Climate bills in Oregon criticized for negatively impacting rural farming communities
"Rural communities are not responsible for Portland's air quality," the Farm Bureau stated in written testimony.
Climate bills in the Oregon legislature are being criticized for potential devastation of rural communities and could possibly fuel further inflation.
One of the bills titled House Bill 3158, the "Clean Diesel Engine Tax" would add new taxes to off-road machinery, such as that used in farming and logging.
The Oregon Farm Bureau (OFB) came out against this bill, pointing out that it would tax virtually every piece of equipment that's used in agriculture, plus the fuel and tires that are also necessary for its use.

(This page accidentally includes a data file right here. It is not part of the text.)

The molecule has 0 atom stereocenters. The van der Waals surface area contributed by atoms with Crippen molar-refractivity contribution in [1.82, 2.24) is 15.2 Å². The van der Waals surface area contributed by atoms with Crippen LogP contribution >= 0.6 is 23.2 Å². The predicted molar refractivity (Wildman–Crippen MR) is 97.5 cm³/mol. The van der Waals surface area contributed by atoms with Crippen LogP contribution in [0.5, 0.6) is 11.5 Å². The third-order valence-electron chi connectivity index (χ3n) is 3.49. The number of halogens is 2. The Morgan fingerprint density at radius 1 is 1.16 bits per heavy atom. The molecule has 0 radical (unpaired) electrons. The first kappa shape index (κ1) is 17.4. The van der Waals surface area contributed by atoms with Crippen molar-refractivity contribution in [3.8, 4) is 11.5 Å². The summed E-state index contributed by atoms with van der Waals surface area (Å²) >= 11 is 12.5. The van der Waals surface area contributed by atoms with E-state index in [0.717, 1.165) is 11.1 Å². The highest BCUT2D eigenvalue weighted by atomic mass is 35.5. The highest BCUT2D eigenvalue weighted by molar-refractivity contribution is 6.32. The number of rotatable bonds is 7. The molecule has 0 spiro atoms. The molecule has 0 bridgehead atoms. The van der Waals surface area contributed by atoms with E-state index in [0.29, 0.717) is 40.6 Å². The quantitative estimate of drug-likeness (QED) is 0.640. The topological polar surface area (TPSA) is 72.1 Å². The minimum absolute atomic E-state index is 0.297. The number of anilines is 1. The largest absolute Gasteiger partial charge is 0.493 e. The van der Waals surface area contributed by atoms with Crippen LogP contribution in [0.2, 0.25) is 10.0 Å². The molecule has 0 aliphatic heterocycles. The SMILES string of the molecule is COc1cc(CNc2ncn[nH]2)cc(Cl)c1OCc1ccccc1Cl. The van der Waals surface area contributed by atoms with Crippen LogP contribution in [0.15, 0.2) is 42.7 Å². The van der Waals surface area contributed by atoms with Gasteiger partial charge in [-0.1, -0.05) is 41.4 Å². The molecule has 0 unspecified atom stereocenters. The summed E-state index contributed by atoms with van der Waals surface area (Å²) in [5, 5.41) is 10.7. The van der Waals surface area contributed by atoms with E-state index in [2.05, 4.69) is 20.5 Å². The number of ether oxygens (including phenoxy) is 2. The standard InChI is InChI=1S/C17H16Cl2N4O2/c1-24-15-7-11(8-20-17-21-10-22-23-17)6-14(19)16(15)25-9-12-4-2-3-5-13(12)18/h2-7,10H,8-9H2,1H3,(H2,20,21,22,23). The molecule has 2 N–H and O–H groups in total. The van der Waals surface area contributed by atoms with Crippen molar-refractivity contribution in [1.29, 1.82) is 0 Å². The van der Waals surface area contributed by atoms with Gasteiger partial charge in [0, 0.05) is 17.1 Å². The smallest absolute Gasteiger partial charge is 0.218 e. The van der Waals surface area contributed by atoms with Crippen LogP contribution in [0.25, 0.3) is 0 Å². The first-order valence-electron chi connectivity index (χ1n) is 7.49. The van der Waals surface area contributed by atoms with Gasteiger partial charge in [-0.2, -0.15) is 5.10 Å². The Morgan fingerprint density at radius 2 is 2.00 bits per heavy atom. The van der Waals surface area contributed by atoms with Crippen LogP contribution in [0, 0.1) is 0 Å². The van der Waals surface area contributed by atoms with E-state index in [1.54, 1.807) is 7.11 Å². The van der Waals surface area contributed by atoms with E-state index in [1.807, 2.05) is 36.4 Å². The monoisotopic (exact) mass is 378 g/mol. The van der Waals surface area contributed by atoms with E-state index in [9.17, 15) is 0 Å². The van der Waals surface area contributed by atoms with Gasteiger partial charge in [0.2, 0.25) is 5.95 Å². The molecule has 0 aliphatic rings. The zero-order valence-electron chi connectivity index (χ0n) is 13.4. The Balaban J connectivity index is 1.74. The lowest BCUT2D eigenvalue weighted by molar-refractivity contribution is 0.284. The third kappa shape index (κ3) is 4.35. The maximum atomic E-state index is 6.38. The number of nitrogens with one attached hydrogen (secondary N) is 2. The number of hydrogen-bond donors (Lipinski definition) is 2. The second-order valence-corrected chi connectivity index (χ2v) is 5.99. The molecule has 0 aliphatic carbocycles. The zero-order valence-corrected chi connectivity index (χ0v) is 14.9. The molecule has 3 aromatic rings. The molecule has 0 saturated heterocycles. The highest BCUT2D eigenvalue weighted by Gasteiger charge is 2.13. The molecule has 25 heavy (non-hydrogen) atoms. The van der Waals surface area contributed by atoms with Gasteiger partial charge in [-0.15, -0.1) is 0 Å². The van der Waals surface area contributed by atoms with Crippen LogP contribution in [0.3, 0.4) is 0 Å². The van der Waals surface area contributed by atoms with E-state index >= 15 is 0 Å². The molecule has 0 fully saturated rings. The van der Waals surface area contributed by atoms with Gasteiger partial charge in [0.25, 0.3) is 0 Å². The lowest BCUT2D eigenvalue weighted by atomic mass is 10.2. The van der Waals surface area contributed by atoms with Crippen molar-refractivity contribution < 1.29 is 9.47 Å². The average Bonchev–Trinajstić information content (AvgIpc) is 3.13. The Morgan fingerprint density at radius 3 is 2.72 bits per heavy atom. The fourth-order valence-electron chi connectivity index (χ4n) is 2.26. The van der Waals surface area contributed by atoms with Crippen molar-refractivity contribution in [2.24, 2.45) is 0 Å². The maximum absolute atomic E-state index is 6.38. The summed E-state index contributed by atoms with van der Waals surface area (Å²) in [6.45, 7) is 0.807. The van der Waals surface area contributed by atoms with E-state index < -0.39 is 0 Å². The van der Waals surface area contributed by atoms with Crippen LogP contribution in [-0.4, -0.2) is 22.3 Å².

The OFB added that this bill would put the burden on rural businesses with the cost of retrofitting trucks in the state's largest metropolitan area. Revenues from this tax would be transferred to the "Clean Diesel Engine Fund."
"Rural communities are not responsible for Portland's air quality, but HB 3158 puts that responsibility squarely, and inappropriately, on the backs of our members," the Farm Bureau stated in written testimony.
Another climate bill being criticized is SB 803 which would expand Portland's petroleum-based diesel phase-out to the rest of Oregon.
Opponents of these bills don't want to copy Portland, and say the cost of fuel would rise and wind up hurting lower-income Oregonians and rural communities, according to the Epoch Times.
These bills are currently in the state legislature.